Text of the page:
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Reykjavik Guide


It’s a church, but not like any church you’ve seen before. Massive and geometric, it’s supposed to resemble the lava flows so common in Iceland, but actually resembles something out of a sci-fi film.

The Iceland Phallological Museum
It bills itself as ‘probably’ the only museum that’s collected every single variety of penis found in a single country, but if anyone out there has a larger collection, we really don’t want to know about it.

By the way, when we say every variety of penis? That includes human, too.


The Northern Lights
You’ll have to head out of the city (and wish really, really hard), but if you and the girls are very, very lucky, you’ll be able to see one of the most spectacular sights in the world. Not a bad way to top off a hen night at all.


Iceland cuisine hasn’t exactly taken off with the rest of the world, so a hen trip to Reykjavik might be the only chance you and the girls get to indulge in a few Icelandic delicacies. However, there are few meals that only the most adventurous hens will want to try. We’ve put together a quick guide to the foods you absolutely must try… and those that should be approached with caution.

Happily tuck in to:

  • Any sort of fish – with the North Atlantic surrounding the country, Iceland has perfected much of its seafood, and has some of the freshest fish dishes you’ll ever find. Cod, haddock, monkfish, herring, salmon and lobster in particular are likely to be good.
  • Lamb – Icelandic sheep are all free range, roaming the Icelandic highlands as they please. These happy little lambs result in some of the best quality, most tender meat around. Sheep are also the staple meat of the Icelandic diet, so you’ll find plenty of it on menus in Reykjavik.
  • Hot dogs – best eaten “Ein með öllu”, they’re made with more varieties of meat than their American or continental-European cousins, resulting in a much more flavoursome dish.
  • Skyr – looks like yoghurt, tastes like crème fraiche, and is technically a cheese. Breakfast, snack, drink, sauce, desert - we’ve yet to find anything that Iceland can’t add Skyr to.
  • Brennivin – to be drunk with extreme caution, it’s locally known as svarti dauði – or “black death”. A local spirit made from potatoes and seeds, it’ll warm you up even in the depths of Icelandic winters.

Think carefully about:

  • Minke whale – it’s not actually an endangered species, but plenty of foreigners feel a bit funny about trying it… especially if they’ve just been on a whale watching expedition.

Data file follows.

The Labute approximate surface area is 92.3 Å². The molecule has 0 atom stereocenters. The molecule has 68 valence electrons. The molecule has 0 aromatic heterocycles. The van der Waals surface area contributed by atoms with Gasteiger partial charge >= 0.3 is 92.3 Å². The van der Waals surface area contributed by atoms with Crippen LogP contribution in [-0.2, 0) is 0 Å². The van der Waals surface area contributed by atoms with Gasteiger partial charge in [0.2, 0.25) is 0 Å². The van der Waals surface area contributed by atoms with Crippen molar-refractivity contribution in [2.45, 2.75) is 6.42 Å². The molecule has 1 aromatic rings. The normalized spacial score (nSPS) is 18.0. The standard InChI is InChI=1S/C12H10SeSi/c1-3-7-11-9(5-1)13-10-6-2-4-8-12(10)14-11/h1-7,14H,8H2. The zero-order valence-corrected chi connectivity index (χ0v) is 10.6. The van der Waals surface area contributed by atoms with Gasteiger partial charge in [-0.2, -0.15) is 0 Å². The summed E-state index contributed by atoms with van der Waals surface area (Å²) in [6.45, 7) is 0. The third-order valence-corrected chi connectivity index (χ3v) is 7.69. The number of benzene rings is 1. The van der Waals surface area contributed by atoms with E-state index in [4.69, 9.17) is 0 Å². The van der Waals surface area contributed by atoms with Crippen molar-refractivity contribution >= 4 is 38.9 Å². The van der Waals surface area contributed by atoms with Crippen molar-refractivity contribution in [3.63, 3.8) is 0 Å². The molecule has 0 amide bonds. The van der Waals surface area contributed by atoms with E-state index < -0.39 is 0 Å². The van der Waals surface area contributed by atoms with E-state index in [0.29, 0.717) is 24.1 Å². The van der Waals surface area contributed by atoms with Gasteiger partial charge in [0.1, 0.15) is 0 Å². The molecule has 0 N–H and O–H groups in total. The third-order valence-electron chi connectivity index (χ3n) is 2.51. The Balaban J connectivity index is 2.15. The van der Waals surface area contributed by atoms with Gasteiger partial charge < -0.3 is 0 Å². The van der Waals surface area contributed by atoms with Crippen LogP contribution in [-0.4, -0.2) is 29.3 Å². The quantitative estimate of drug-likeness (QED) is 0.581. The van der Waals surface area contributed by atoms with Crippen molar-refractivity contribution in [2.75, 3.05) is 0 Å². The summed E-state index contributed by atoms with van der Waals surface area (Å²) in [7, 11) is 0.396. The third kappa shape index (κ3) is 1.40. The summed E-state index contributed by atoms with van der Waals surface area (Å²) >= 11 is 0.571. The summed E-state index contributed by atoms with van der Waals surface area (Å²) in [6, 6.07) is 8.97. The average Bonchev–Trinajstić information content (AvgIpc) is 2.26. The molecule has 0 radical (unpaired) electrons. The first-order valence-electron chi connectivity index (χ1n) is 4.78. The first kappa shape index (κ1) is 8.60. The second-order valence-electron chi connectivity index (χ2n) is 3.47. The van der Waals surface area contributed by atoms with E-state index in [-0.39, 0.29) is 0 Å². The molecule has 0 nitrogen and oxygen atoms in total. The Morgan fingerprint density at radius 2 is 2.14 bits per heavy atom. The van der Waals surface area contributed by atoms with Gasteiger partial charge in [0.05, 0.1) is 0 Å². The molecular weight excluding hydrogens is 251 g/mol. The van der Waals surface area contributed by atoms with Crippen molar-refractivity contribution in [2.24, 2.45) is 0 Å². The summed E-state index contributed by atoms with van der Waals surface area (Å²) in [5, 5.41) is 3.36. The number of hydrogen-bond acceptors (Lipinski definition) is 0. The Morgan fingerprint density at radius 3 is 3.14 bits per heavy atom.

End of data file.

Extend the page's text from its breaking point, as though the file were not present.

• Rams testicles – unless you’re on I’m A Celebrity, there is no earthly reason you’d want to be eating these.
  • Boiled sheep’s head – we’re not making this up. Aside from the brains, everything is left in (eyes and tongue included), boiled, and served with mashed potatoes and turnips. It’s not even an uncommon dish – you can buy a boiled sheep’s head as fast food.
  • Cured shark – it might not sound that bad after boiled sheep’s head, but just you wait. Fresh shark is too… well, urine-y to eat without poisoning yourself, so rather than flinging it back in to the ocean for the other sharks to polish off, Iceland buries it underground for 6-12 weeks, then digs it back up and leaves it to ferment for around 5 months. It works for cheese and wine, sure, but we’re just not convinced.

Getting ‘Round Reykjavik

Iceland is considered one of the safest cities in the world, so don’t be afraid to walk to your destinations – particularly if you stay in any GoHen accommodation, all of which is near the town centre. If you’re not feeling up to walking the icy streets in heels, there is a reliable and regular bus service that covers the city. A single costs 350 kr., and the drivers won’t give change, so make sure you’re always carrying the exact money. There are taxis around, but they’re easily one of the most expensive ways to travel, so consider booking ahead with one of GoHen’s recommended firms to get a good deal on your transport.

Essential phrases

Any old guidebook will tell you how to say ‘yes’ and ‘no’ and ‘where are the toilets?’. We’ve put together a few of the most important Icelandic phrases – ones that aren’t just useful, but completely vital when you’re visiting Reykjavik.

Ég borða ekki hákarl – I don’t eat shark. This one goes without saying.

Ég vil fá rétt með grænmeti – I want a dish containing vegetables. When you also need to convey that you don’t eat testicles or heads either.

Ég er grænmetisæta – I’m a vegetarian. For when you’ve given up on Icelandic food completely.

Veistu um bílalúgu þar sem ég get keypt svið? – Do you know of a drive through where I can buy a takeaway sheep’s head? You know what they say – if you can’t beat them…

Useful phrases

Not quite as imperative as the others, but still quite helpful on a night out.

Ég er þunn – I am hungover. After a night on the Brennivin, you’ll need it.

Trúnó – A word with no direct translation, it means the act of getting drunk and oversharing your deepest, darkest secrets with the nearest someone on a night out. We’ve all been there.

Need to know

Emergency services: 112
Tipping is not customary, but also not illegal. Give what you feel comfortable with for excellent service.

FCO travel advice

Travel Safety & Information

For information on staying safe and healthy while travelling abroad as well as local laws and latest government advice on destinations visit the FCO Travel Aware website.

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